Nana would begin her Saturday night out routine early in the day and in a somewhat predictable manner. Since the house was always thoroughly cleaned on Thursdays, the only thing she needed to focus on was getting herself ready for that night. It started with a leisurely cup of coffee with biscotti, an hour of tv aerobics, and a quick sweeping of the front porch. Next she and mama rounded-up us kids up for the more important stuff. Two errands. Shopping and the beauty salon. We knew better than to complain or she would snap a twig off of the old weeping willow tree in the backyard and give us a gentle swipe across the legs as she herded us into the car. Complain? Not on your life!

Our first stop, a saunter through Joseph Magnins with a lovely purchase from the saleslady whom I believed to live there since she was ALWAYS at the counter to bid nana an over-rehearsed “Have a happy day”. Did she know something about our Saturdays? Hmm, obviously she didn’t. I’m thinking it had more to do with her commission. The next stop was for nana to wrap her already well coiffed self into strict order at Bella’s on 6th Avenue. Nana’s hairdresser Isabella was indeed very pretty and did the same for her clientele. From her perfect eyeliner to her high-heels she had a way of turning my already pretty nana into a raving beauty with her handy tools, brushes and hair products. In awe, I knew that one day I too would be her client. Then it was back home for hot bathes, dress in our nice Saturday duds, and then wait for grandpa to get home and whisk us off to eat.

Grandpa took pride in his bride of 30+ years and she loved that he did. He loved carrying her on his arm knowing they didn’t get any prettier than her (or spicier for that matter).  He was an extremely hard working man who kept a rigid schedule. Always up before sunrise and home before sunset. He took very good care of his family including us grand kids who had moved into his home at his prompting when mama and daddy separated. He wanted us there with him and it was the best feeling in the world. Being wanted, loved and well cared for made for a sturdy and happy life. That’s not to say he didn’t have expectations for us. He did. And was very rigid on how they were carried out. We never questioned him! We did just so. Oh but how we loved him for his strength and direction. He was an entrepreneur and taught us the game just as planned. We were a tight family because we played by his rules. His long arduous work week always ended in our Saturday night outing. Any physical expense it may have cost him to shower and get ready we were all there together walking to the car like little soldiers headed for the steak house.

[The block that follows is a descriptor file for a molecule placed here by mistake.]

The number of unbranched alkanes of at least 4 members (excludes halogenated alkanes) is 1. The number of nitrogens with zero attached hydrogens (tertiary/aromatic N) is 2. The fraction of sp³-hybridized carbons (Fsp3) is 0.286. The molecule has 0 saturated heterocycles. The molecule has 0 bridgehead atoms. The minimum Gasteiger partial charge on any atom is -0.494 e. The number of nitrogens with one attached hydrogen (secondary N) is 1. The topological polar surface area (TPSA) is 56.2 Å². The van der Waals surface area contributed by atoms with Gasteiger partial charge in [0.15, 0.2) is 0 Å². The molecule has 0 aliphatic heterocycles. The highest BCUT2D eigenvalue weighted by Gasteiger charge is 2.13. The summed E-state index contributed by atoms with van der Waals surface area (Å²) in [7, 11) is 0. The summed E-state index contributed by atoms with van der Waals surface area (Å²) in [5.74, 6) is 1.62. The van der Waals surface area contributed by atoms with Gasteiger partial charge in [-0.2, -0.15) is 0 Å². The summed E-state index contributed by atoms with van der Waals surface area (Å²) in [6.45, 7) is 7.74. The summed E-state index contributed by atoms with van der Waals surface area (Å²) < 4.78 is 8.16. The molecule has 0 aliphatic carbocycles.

As I look back to those nights I feel confident in saying the restaurant scene was always somewhat rehearsed because somehow it always played out the same. We were always greeted by the same Greek Goddess who no doubt only moonlighted as a hostess on Saturday nights in her gold lame and stilettos to get my grandmother’s goat. Then off to the table we would go. By this time I would have heard a snicker from behind. Nana was somewhat (okay, very) jealous of other women smiling at grandpa or saying hello to him by his first name and would never let it go until addressed. Not a good way to start dinner but weekly non-the-less. Next was the waitress. Her “hello” to grandpa along with a gentle pat on the shoulder was certain to more than raise my grandmother’s eyebrows and cause pointed darts to fly in his direction instantly. How we continued to share family dinners at the steak house week after week still amazes me. Grandpa would sit there and smile while nana made certain that everyone within hearing distance knew good and well how rude and inappropriate the staff were. Her biggest complaint being that they new her just as well as him, but never even attempted to greet her in such a comfortable, shall we say, fashion. As an adult I can’t imagine how or why they did this week after week? Perhaps this explains why I very rarely eat out! Mystery solved.